These are what oyster boats look like in case you did not know.
One method of harvesting oysters is to put the spat (or seed) into racks, bags, or cages (or they may be glued in threes to vertical ropes) which are held above the bottom. Oysters cultivated in this manner may be harvested by lifting the bags or racks to the surface and removing mature oysters, or simply retrieving the larger oysters when the enclosure is exposed at low tide. Sometimes the bags contain surprises.
Looks like they caught a head in that haul.
Then they oysters go up a conveyor belt for processing. Or maybe they come down. I do not know.
Many people think that the bravest person in the world was the first one to eat an oyster. Imagine, after finally getting one open, looking inside at all that goop, and then deciding to eat it. If you too would like to harvest oysters, I found an excellent deal on a boat. They say it just needs a little bit of work.
My first stop was at Grayland Beach State Park.
Grayland Beach State Park is a 412-acre, year-round, marine camping park with 7,449 feet of spectacular ocean frontage, just south of the town of Grayland. The park attracts kite flyers, kite-flying observers and those who just like a pleasant day at the beach.
Next up was Twin Harbors State Park.
Twin Harbors Beach State Park is a 172-acre camping park on the Pacific coast, four miles south of Westhaven. The area allows opportunities for nature study and seaside activity along the ocean shore, and the chance to lie in the sand and soak up the sun (if it ever actually shows up) in one of the most beautiful places on Earth.
Then Pacific Beach State Park.
That odd blue color in the sky brought momentary hope for sunshine...but no, it didn't happen.
Pacific Beach State Park is a 10-acre camping park with 2,300 feet of ocean shoreline. The beach provides a variety of wonders, from dramatic surf to beachcombing.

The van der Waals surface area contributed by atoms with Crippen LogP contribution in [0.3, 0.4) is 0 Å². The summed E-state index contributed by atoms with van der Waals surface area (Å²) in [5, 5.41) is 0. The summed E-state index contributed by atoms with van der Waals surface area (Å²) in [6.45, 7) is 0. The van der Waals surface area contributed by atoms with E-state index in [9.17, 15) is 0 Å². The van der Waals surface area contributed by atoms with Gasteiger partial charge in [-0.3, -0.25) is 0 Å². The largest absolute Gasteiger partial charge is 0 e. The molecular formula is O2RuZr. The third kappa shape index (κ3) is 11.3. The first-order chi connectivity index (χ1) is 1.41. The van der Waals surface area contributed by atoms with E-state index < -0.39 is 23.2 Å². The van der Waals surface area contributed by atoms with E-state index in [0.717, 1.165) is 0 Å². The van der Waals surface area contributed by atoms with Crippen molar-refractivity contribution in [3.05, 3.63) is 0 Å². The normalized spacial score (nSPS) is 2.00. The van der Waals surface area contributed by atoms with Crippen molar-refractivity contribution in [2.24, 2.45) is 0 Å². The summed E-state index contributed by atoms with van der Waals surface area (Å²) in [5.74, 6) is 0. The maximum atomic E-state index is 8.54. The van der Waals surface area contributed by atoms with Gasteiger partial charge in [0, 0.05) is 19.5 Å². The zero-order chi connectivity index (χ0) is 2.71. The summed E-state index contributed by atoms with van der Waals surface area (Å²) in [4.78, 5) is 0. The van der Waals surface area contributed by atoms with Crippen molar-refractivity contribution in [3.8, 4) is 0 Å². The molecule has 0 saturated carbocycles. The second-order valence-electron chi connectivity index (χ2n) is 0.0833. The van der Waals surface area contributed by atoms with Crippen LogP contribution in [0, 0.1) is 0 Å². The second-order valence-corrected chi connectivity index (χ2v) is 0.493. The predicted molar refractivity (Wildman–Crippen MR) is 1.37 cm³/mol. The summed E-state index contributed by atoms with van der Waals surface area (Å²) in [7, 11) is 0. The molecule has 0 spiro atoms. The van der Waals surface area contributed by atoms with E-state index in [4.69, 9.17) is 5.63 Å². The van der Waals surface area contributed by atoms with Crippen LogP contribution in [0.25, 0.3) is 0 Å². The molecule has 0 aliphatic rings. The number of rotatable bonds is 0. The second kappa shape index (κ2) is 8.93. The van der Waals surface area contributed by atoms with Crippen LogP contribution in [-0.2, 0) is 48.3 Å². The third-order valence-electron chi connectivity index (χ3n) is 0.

Finally, I stopped at Ocean City State Park.
Ocean City State Park is a year-round, 170-acre camping park, featuring ocean beach, dunes and dense thickets of shore pine. Migratory birds may be viewed at the park, and beachcombing is a popular activity.
I visited the first two parks on Wednesday and the latter two on Thursday. Friday was a beautiful sunny day! The first one in a week or so. I set my lounge chair out in the sun, grabbed my ereader, and enjoyed the balmy weather. It sprinkled again over the weekend, but as I write this on Memorial Day, there are periods of sunshine.
Anyway, here is my setup in Ocean City, WA. I have been putting up the screen house at every stop for a while now.
I walked down to the beach on Saturday.
There was no one there, just an abandoned pile of clothes. Reminded me of the movie Jaws.
Just kidding, there were some people playing with dogs and kites.
I noticed something interesting on the walk back.
Strangest looking tree I have ever seen. Here are some things I saw on the way back from the beach.
Caterpillars. In the second photo you can see one of them falling...
Some flower and tree pictures.
I mentioned razor clams a while ago. This is what their shells look like.
Speaking of shells, here are some crab pieces.
I have never eaten crab, but then again, I have never eaten cockroaches either. This is where the God of Irony laughs. My camping neighbors offered up some food, asking if I was hungry. Yep, my first shot at crab.
It tastes like chicken I was told. Well, why not just buy chicken?
I ate a couple of small pieces. Meanwhile, the girls were having fun with their home made pie things.
Aren't campers just the coolest people?
I leave Ocean City on Tuesday for almost two weeks of camping in Olympic National Park. I enter as a man and exit as...an older man? During my stay in that rainforest I will turn 50. June 8 specifically. Yikes!
Regards, Park Ranger